Selena sez: I’ve always been a proponent of higher ebook prices.
Not the crazy $12.99 more-than-the-paperback prices that legacy publishing is so fond of so they can continue to pay Manhattan rents—but higher than $0.99, certainly. Even for a short story.
That’s right, once upon a time, my short stories were selling for $2.99. And yes, they were selling.
But things changed. The indie market got more crowded. Authors started selling their full-length novels for $0.99 and some even gave them away for free. Blogs popped up everywhere telling Kindle owners where to find free and cheap ebooks.
So I decided to experiment with my prices. I lowered the prices on all my stories to $0.99—that was everything from 3K-15K. Everything else (some of which was priced as high as $5.99) I lowered to $3.99. And I left them that way for three months. A full quarter of ebook sales.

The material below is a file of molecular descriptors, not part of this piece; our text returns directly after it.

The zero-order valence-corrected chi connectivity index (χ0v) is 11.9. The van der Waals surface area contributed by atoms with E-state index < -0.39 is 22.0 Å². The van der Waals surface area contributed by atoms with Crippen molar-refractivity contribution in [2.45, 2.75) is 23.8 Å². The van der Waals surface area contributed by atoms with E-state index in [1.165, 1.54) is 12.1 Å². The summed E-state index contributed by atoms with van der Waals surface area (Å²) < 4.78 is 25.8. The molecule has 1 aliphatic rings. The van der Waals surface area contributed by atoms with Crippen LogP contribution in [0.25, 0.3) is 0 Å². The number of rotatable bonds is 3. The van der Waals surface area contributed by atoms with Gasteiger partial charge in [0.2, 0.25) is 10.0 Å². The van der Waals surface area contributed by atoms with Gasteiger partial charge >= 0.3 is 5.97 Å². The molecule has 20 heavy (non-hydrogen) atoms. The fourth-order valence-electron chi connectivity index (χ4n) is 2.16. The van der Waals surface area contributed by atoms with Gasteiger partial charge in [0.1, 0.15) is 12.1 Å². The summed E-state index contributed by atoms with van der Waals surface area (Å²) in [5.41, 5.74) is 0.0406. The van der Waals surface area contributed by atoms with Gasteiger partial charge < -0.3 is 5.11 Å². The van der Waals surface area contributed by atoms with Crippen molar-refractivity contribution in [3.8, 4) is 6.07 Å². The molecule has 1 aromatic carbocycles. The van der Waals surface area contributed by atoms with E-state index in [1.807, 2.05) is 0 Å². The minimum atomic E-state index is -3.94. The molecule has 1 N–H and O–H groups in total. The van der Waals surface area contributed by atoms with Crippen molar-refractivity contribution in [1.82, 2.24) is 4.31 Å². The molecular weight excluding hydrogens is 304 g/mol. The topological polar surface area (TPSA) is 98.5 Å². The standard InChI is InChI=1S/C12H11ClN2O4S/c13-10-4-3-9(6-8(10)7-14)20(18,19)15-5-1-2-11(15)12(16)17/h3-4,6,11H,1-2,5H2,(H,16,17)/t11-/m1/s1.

What did I discover?
At first, I found that lowering my price to $0.99 shot me up on a few bestseller lists. That increased my e
xposure, which was great. And I also found that my sales of those $0.99 titles doubled. Stories that had previously been selling 50 a month were now selling 100.
Sounds good, right?
But, of course, at $0.99 I was getting a 35% instead of the 70% royalty I’d been making when I was selling them at $2.99. I was now making roughly $35 a month on a story that had previously been taking in about $100 a month—a loss of $65 a month in income. Multiply that by twenty-five short stories (which is about what I have out there) and that’s a $1650 a month loss.